Permit filings are typically done by insurance companies on the next business day. Federal (FMCSA) filings are completed online and updated immediately, while some states may take up to three weeks to process.
Independence Insurance Agency: Committed to the Trucking Industry
There's no question about it - you've got to protect your staff, your rig, and your trucking business with insurance. But choosing the right insurance partner isn't always easy. Thankfully, with Independence Insurance Agency by your side, you can rest easy knowing you're covered no matter where the road takes you. If you're in need of a commercial truck insurance agency in Atlanta, GA that caters to truckers like you, pick up the phone and contact one of our transportation specialists today. That way, you can get back on the road with confidence tomorrow.
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Mariners trade outfielder Jarred Kelenic, others to Braves
ReactionsLike108Wow5Funny2Interesting1NASHVILLE -- The Atlanta Braves acquired outfielder Jarred Kelenic, left-hander Marco Gonzales and first baseman ...
NASHVILLE -- The Atlanta Braves acquired outfielder Jarred Kelenic, left-hander Marco Gonzales and first baseman Evan White from the Seattle Mariners for right-handers Jackson Kowar and Cole Phillips on Sunday, kicking off the winter meetings with a money-dump deal by the Mariners that netted the Braves the high-upside outfielder.
The trade, which represents the second purge of veterans by the Mariners after they dealt third baseman Eugenio Suarez to Arizona earlier in the winter, will save Seattle a significant amount of future guaranteed money. While the Mariners included an unknown amount of cash in the deal, White and Gonzales are owed $29 million.
The Braves, in the market for a left fielder and rotation help, were willing to take on the money for the 24-year-old Kelenic, who has shown flashes of greatness and will slot into a lineup that this year slugged .501, the highest mark in Major League Baseball history. Kelenic batted .253/.327/.419 with 11 home runs and 49 RBIs in 105 games, missing a chunk of time after breaking his foot when he kicked a water cooler in frustration after a strikeout.
Kelenic was the last player remaining from the blockbuster 2018 trade that sent closer Edwin Diaz and second baseman Robinson Cano to the New York Mets. At one point a top-five prospect in baseball, Kelenic possesses massive power -- he hit a 482-foot home run at Wrigley Field this year -- but has struggled to make contact, striking out 132 times in 416 plate appearances in 2023. With just under two years of service time, Kelenic is not set to reach free agency until following the 2028 season.
Gonzales, 31, is coming off surgery to alleviate a nerve issue in his arm. A reliable innings-eater in prior seasons, he went 4-1 with a 5.22 ERA in 50 innings over 10 starts this year before the injury sidelined him and eventually led to the procedure. He will make $12 million in 2024 and has a $15 million option for 2025.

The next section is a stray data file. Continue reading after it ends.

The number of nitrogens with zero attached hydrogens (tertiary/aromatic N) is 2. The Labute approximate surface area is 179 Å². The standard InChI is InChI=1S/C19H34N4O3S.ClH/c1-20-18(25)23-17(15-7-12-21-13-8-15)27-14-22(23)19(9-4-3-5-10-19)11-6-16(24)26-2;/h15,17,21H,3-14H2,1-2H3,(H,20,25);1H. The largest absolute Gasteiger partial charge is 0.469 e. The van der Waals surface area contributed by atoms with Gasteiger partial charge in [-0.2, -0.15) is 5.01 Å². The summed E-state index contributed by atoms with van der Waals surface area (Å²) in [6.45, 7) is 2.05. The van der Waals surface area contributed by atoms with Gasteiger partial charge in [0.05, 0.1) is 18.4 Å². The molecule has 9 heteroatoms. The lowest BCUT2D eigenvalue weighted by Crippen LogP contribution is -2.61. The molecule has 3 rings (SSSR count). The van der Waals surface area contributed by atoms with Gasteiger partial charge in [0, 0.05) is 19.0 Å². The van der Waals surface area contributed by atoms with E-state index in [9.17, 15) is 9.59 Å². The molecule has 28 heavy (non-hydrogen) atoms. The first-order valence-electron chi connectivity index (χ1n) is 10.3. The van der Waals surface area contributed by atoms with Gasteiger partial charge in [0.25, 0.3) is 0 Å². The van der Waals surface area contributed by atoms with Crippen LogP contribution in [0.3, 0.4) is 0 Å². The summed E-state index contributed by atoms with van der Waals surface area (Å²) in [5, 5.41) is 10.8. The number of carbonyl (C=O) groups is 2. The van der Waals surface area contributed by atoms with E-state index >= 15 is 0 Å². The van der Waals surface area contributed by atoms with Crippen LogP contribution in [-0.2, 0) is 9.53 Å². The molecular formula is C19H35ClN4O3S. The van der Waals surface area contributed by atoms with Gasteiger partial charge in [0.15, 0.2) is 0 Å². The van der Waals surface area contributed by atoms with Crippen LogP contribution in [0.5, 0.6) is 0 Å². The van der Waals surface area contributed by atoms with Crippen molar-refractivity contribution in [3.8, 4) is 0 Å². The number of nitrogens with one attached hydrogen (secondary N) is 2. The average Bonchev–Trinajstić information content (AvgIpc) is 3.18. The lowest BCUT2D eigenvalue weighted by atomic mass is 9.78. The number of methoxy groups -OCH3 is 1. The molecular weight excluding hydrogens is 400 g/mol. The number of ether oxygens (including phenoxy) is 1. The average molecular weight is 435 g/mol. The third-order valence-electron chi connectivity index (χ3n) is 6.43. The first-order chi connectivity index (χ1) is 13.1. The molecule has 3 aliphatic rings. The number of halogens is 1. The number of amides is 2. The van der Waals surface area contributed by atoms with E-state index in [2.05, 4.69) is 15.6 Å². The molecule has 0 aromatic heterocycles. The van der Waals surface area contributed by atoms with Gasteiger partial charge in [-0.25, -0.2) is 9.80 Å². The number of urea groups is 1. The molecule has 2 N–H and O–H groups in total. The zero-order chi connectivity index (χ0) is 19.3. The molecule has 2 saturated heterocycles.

The Mariners signed White to a six-year, $24 million contract before his major league debut in 2020. White struggled in his rookie season while playing first base full time and lost the job to Ty France during 2021, hitting .165/.235/.308 with 10 home runs and 35 RBIs over 84 games combined in his two major league seasons. Injuries have plagued him the past two seasons at Triple-A, and he is owed $15 million over the next two seasons, with a $2 million buyout in 2026 on the first of three options the Braves now hold.
Losing Gonzales, White and Suarez -- who is making $11 million this season -- takes the Mariners' payroll into the $110 million range, well below their $137 million Opening Day payroll last season. Seattle, which won 88 games this year and finished a game shy of the postseason, could hit the trade market or free agent market to supplement an offense that also lost right fielder Teoscar Hernandez to free agency.
With their bounty of young, homegrown starting pitchers, the Mariners are an attractive trade partner for teams spooked by a free agent market in which back-end starting pitching costs at least $10 million a year.
"I want to thank Marco, JK and Evan for their contributions to the club," Mariners president of baseball operations Jerry Dipoto said in a statement. "All three played key roles at different stages of our growth over the past several seasons. As we continue to work through this offseason with the goal of improving our team for 2024 and beyond, we believe the additions of Jackson Kowar and Cole Phillips, as well as the roster and payroll flexibility created tonight, will move us closer to that goal."
Phillips, 20, was taken by Atlanta in the second round of the 2022 draft after undergoing Tommy John surgery that April. He has yet to throw a pitch as a professional but is seen by scouts as a high-upside arm with a blazing fastball and good breaking ball.
Kowar, 27, was a first-round pick by Kansas City in 2018 and posted a 9.12 ERA in three seasons with the Royals, during which he struck out 75, walked 51 and allowed 15 home runs and an opponent slash line of .330/.424/.559 in 74 big league innings. He was traded to the Braves on Nov. 17 for right-hander Kyle Wright.
MLB Winter Meetings: Braves Acquire Jarred Kelenic
The Braves and Mariners made some noise Sunday evening, with ESPN’s Jeff Passan reporting that Atlanta acquired outfielder Jarred Kelenic, starting pitcher Marco Gonzales, and first baseman Evan White in exchange for pitchers Jackson Kowar and Cole Phillips. It was largely a salary dump for the Mariners. Seattle rids itself of Gonzales’s $12 million owed in 2024 before his 2025 club option. And White is due $15 million over the next two seasons after signing a six-year, $24 million deal before his 2020 major league debut.K...